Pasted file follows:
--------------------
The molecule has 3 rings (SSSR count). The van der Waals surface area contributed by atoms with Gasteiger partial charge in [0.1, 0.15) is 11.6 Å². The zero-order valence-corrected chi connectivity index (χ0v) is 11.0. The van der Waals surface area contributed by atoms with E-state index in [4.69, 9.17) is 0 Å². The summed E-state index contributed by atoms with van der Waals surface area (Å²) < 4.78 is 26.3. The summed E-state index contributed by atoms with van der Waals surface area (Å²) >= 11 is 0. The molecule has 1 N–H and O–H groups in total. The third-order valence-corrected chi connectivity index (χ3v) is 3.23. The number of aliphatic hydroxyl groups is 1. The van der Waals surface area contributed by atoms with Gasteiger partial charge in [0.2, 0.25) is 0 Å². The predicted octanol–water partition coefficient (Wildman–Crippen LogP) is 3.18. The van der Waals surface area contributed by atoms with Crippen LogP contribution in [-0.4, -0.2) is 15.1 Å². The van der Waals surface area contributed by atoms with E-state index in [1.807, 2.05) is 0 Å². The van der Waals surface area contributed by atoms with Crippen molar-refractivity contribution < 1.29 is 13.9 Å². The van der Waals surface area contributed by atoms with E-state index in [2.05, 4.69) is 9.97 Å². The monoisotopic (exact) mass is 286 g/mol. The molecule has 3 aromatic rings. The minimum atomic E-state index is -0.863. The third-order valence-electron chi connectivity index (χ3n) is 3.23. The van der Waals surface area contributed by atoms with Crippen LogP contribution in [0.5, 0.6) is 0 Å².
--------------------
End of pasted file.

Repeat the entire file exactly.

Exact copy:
The molecule has 3 rings (SSSR count). The van der Waals surface area contributed by atoms with Gasteiger partial charge in [0.1, 0.15) is 11.6 Å². The zero-order valence-corrected chi connectivity index (χ0v) is 11.0. The van der Waals surface area contributed by atoms with E-state index in [4.69, 9.17) is 0 Å². The summed E-state index contributed by atoms with van der Waals surface area (Å²) < 4.78 is 26.3. The summed E-state index contributed by atoms with van der Waals surface area (Å²) >= 11 is 0. The molecule has 1 N–H and O–H groups in total. The third-order valence-corrected chi connectivity index (χ3v) is 3.23. The number of aliphatic hydroxyl groups is 1. The van der Waals surface area contributed by atoms with Gasteiger partial charge in [0.2, 0.25) is 0 Å². The predicted octanol–water partition coefficient (Wildman–Crippen LogP) is 3.18. The van der Waals surface area contributed by atoms with Crippen LogP contribution in [-0.4, -0.2) is 15.1 Å². The van der Waals surface area contributed by atoms with E-state index in [1.807, 2.05) is 0 Å². The van der Waals surface area contributed by atoms with Crippen molar-refractivity contribution < 1.29 is 13.9 Å². The van der Waals surface area contributed by atoms with E-state index in [2.05, 4.69) is 9.97 Å². The monoisotopic (exact) mass is 286 g/mol. The molecule has 3 aromatic rings. The minimum atomic E-state index is -0.863. The third-order valence-electron chi connectivity index (χ3n) is 3.23. The van der Waals surface area contributed by atoms with Crippen LogP contribution in [0.5, 0.6) is 0 Å².